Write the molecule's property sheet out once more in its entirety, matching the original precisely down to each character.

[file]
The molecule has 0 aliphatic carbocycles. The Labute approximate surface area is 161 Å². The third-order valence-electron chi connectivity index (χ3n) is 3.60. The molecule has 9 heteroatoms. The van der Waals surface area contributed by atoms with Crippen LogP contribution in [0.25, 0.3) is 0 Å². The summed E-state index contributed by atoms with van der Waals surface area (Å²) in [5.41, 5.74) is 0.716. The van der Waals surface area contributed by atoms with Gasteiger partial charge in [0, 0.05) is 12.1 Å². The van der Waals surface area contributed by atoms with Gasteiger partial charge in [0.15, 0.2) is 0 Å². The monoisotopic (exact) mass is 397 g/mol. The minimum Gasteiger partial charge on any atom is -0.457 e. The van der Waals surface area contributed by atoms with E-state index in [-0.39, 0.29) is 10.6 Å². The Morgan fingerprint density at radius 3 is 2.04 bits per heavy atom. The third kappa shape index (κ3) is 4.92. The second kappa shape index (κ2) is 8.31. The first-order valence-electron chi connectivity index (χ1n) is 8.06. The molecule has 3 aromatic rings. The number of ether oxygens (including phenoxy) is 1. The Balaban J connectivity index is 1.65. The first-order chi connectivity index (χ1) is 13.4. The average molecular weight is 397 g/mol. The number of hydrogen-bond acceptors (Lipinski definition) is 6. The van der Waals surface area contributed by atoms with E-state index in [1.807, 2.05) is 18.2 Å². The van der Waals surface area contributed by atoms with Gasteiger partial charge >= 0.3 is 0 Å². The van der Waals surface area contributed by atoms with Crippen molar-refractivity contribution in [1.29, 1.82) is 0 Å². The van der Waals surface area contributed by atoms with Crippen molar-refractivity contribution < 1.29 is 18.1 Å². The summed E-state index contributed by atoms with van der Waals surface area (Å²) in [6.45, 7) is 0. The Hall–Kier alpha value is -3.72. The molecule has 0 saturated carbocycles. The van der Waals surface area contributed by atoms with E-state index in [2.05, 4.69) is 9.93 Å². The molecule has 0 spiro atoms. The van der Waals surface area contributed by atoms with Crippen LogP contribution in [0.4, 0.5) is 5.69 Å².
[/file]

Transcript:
The molecule has 0 aliphatic carbocycles. The Labute approximate surface area is 161 Å². The third-order valence-electron chi connectivity index (χ3n) is 3.60. The molecule has 9 heteroatoms. The van der Waals surface area contributed by atoms with Crippen LogP contribution in [0.25, 0.3) is 0 Å². The summed E-state index contributed by atoms with van der Waals surface area (Å²) in [5.41, 5.74) is 0.716. The van der Waals surface area contributed by atoms with Gasteiger partial charge in [0, 0.05) is 12.1 Å². The van der Waals surface area contributed by atoms with Gasteiger partial charge in [0.15, 0.2) is 0 Å². The monoisotopic (exact) mass is 397 g/mol. The minimum Gasteiger partial charge on any atom is -0.457 e. The van der Waals surface area contributed by atoms with E-state index in [-0.39, 0.29) is 10.6 Å². The Morgan fingerprint density at radius 3 is 2.04 bits per heavy atom. The third kappa shape index (κ3) is 4.92. The second kappa shape index (κ2) is 8.31. The first-order valence-electron chi connectivity index (χ1n) is 8.06. The molecule has 3 aromatic rings. The number of ether oxygens (including phenoxy) is 1. The Balaban J connectivity index is 1.65. The first-order chi connectivity index (χ1) is 13.4. The average molecular weight is 397 g/mol. The number of hydrogen-bond acceptors (Lipinski definition) is 6. The van der Waals surface area contributed by atoms with E-state index in [1.807, 2.05) is 18.2 Å². The van der Waals surface area contributed by atoms with Gasteiger partial charge >= 0.3 is 0 Å². The van der Waals surface area contributed by atoms with Crippen molar-refractivity contribution in [1.29, 1.82) is 0 Å². The van der Waals surface area contributed by atoms with Crippen molar-refractivity contribution < 1.29 is 18.1 Å². The summed E-state index contributed by atoms with van der Waals surface area (Å²) in [6.45, 7) is 0. The Hall–Kier alpha value is -3.72. The molecule has 0 saturated carbocycles. The van der Waals surface area contributed by atoms with E-state index in [2.05, 4.69) is 9.93 Å². The molecule has 0 spiro atoms. The van der Waals surface area contributed by atoms with Crippen LogP contribution in [0.4, 0.5) is 5.69 Å².